Correlation between Microstructure and Charpy Impact Properties of High-Strength Bainitic Steels
- Correlation between Microstructure and Charpy Impact Properties of High-Strength Bainitic Steels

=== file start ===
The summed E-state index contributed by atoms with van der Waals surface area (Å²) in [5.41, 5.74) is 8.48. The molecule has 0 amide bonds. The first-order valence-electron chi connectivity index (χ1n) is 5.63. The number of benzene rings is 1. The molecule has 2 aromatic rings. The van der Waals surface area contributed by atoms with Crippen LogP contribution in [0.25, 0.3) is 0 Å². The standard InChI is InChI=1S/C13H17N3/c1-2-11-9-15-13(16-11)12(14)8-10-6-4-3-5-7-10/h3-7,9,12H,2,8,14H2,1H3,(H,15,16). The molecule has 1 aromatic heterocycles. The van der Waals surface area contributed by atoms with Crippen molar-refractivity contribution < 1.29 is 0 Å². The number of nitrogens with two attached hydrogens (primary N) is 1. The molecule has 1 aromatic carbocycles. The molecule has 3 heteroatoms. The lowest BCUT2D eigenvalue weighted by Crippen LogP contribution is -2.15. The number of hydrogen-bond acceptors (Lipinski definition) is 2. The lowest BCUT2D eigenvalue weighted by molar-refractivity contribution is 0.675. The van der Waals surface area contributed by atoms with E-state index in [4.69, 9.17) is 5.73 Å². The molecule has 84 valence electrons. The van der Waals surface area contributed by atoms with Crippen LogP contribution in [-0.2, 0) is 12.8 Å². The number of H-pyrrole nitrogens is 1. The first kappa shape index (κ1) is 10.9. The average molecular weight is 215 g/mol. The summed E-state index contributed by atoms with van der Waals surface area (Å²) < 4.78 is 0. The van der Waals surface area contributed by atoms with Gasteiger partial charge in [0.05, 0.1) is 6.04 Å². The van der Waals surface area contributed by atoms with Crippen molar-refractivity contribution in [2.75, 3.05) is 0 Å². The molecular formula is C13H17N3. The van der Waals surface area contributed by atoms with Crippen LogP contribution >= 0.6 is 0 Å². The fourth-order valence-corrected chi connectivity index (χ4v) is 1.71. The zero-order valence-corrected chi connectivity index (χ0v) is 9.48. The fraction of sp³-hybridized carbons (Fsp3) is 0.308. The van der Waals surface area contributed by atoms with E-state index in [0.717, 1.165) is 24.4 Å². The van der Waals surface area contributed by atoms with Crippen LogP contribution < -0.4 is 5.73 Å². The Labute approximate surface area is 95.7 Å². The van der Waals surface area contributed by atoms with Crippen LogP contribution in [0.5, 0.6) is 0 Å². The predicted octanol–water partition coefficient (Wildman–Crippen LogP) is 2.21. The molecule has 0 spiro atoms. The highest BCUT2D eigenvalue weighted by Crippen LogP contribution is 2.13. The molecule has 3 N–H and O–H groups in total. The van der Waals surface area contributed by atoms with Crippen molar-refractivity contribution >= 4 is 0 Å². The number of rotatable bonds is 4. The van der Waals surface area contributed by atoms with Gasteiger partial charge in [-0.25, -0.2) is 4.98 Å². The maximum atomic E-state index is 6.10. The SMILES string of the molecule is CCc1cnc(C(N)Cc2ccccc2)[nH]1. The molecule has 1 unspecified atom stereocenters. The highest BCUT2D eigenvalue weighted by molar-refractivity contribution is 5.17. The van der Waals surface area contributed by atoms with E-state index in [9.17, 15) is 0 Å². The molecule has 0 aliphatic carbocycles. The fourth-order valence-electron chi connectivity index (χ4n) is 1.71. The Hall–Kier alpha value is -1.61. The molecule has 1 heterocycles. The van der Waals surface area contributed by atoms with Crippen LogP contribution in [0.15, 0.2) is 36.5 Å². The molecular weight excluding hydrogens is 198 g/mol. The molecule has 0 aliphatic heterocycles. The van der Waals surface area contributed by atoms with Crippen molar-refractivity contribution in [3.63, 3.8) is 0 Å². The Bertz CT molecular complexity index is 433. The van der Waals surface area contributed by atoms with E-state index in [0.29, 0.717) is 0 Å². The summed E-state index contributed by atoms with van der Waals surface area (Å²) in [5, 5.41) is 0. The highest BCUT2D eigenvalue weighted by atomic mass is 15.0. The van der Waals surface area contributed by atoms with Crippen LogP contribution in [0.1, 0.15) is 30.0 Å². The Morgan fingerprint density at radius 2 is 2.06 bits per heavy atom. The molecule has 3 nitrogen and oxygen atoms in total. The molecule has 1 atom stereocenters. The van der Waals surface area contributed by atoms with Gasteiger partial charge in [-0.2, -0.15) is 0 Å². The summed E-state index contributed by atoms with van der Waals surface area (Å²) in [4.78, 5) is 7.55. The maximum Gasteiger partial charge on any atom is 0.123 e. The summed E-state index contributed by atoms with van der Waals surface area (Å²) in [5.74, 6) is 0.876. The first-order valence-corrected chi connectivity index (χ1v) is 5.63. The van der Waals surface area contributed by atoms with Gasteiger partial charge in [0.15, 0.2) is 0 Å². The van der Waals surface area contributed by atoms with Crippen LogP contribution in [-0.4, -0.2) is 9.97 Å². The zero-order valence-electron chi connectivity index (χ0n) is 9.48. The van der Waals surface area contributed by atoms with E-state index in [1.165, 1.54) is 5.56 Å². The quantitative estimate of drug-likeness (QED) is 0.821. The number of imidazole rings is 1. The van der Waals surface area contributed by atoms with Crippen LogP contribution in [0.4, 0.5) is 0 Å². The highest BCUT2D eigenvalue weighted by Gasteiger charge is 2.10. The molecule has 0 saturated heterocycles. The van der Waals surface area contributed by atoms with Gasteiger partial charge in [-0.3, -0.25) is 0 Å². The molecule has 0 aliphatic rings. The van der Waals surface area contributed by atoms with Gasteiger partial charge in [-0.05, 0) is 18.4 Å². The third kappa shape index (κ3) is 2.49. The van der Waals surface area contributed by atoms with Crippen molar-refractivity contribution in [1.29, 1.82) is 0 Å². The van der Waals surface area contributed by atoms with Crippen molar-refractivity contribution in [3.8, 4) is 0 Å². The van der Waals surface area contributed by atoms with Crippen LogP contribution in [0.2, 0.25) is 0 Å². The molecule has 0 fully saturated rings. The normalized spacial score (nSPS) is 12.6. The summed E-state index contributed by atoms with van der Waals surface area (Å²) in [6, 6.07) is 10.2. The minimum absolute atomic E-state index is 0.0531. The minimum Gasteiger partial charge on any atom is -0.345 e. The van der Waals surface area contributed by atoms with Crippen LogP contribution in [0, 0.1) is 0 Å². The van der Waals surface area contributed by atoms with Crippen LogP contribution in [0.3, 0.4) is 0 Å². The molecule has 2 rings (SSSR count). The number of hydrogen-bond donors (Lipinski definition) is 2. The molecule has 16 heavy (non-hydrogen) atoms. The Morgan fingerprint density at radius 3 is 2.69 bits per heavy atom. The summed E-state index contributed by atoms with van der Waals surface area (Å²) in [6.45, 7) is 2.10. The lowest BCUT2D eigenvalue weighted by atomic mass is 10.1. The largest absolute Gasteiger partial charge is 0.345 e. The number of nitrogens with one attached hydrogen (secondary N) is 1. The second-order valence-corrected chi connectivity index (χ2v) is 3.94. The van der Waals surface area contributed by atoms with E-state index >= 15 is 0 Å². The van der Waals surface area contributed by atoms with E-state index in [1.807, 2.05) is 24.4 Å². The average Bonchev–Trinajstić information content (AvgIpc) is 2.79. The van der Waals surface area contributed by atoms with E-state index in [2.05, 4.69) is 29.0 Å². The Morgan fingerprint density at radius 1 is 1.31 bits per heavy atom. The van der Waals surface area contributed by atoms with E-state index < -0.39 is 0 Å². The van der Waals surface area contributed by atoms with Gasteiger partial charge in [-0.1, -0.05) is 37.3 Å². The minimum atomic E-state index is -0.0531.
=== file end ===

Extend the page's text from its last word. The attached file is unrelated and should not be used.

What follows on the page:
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- This study is concerned with effect of chemical elements and rolling and cooling conditions on microstructure and Charpy impact properties of high-strength bainitic Steels. The effects of carbon equivalent and cooling rate on tensile and Charpy impact properties of high-strength bainitic steels were investigated. Eight steel plates were fabricated with varying C, Cr, and Nb additions under two different cooling rates, and their microstructures, tensile, and Charpy impact properties were evaluated. Volume fractions of microstructural components present in the steels increased in the order of granular bainite, acicular ferrite, bainitic ferrite, and martensite as the carbon equivalent or cooling rate increased which resulted in decreased ductility and upper shelf energy and increased energy transition temperature in spite of increased strength. In the steels containing about 50 vol pct of bainitic ferrite and martensite, the tensile strength was about 900 MPa, while the elongation and upper shelf energy were about 20 pct and 200 J, respectively. In order to achieve the best combination of tensile strength, ductility, and upper shelf energy, e.g., 860~900 MPa, 20 pct, and 200 J, respectively, granular bainite, and acicular ferrite were produced by controlling the carbon equivalent and cooling rate, while about 50 vol pct of bainitic ferrite and martensite were maintained to keep the high strength.Effects of B and Cu addition and cooling rate on microstructure and mechanical properties of low-carbon high-strength bainitic steels were investigated in this study. The steel specimens were composed mostly of bainitic ferrite, together with small amounts of acicular ferrite, granular bainite, and martensite. The yield and tensile strengths of all the specimens were higher than 1000 MPa and 1150 MPa, respectively, while the upper shelf energy was higher than 160 J and energy transition temperature was lower than 208 K (-65 °C) in most of the specimens. The slow-cooled specimens tended to have the lower strengths, higher elongation, and lower energy transition temperature than the fast-cooled specimens. The Charpy notch toughness was improved with increasing volume fraction of acicular ferrite because acicular ferrites favorably worked for Charpy notch toughness even when other low-toughness microstructures such as bainitic ferrite and martensite were mixed together. In order to develop high-strength bainitic steels having excellent combination of strength and toughness, the formation of bainitic microstructures mixed with acicular ferrite was needed, while the formation of granular bainite was prevented.Most of the bainitic steel specimens consisted of acicular ferrite, granular bainite, bainitic ferrite, and martensite-austenite constituent. The specimens fabricated with the higher finish cooling temperature had the lower volume fraction of martensite-austenite constituent than the specimens fabricated with the lower finish cooling temperature. The fast-cooled specimens had twice higher volume fraction of bainitic ferrite and consequently higher yield and tensile strengths than the slow-cooled specimens. The energy transition temperature tended to increase with increasing effective grain size or with increasing volume fraction of granular bainite. The fast-cooled specimen fabricated with high finish cooling temperature and fast cooling rate showed lowest energy transition temperature among the four specimens because of the least content of coarse granular bainite. These findings indicated that Charpy impact properties as well as strength could be improved by suppressing the formation of granular bainite, even though there existed some hard microstructures such as bainitic ferrite and martensite-austenite constituent.The microstructural evolution was more critically affected by start cooling temperature and cooling rate than by finish rolling temperature. Bainitic microstructures such as granular bainites and bainitic ferrites were well developed as the start cooling temperature decreased or the cooling rate increased. When the steels cooled from 973 K (700 °C) or 873 K (600 °C) were compared under the same cooling rate of 10 K/s (10 °C/s), the steels cooled from 973 K (700 °C) consisted mainly of coarse granular bainites, while the steels cooled from 873 K (600 °C) contained a considerable amount of bainitic ferrites having high strength, thereby resulting in the higher strength but the lower ductility and upper shelf energy. When the steels cooled at from 673 K (400 °C) at cooling rate of 10 K/s (10 °C/s) or 0.1 K/s (0.1 °C/s) were compared under the same start cooling temperature of 873 K (600 °C), the fast cooled specimens were composed mainly of coarse granular bainites or bainitic ferrites, while the slowly cooled specimens were composed mainly of acicular ferrites. Since acicular ferrites had small effective grain size and contained secondary phases finely distributed at grain boundaries, the slowly cooled specimens had the good combination of strength, ductility, and upper shelf energy, together with very low energy transition temperature.
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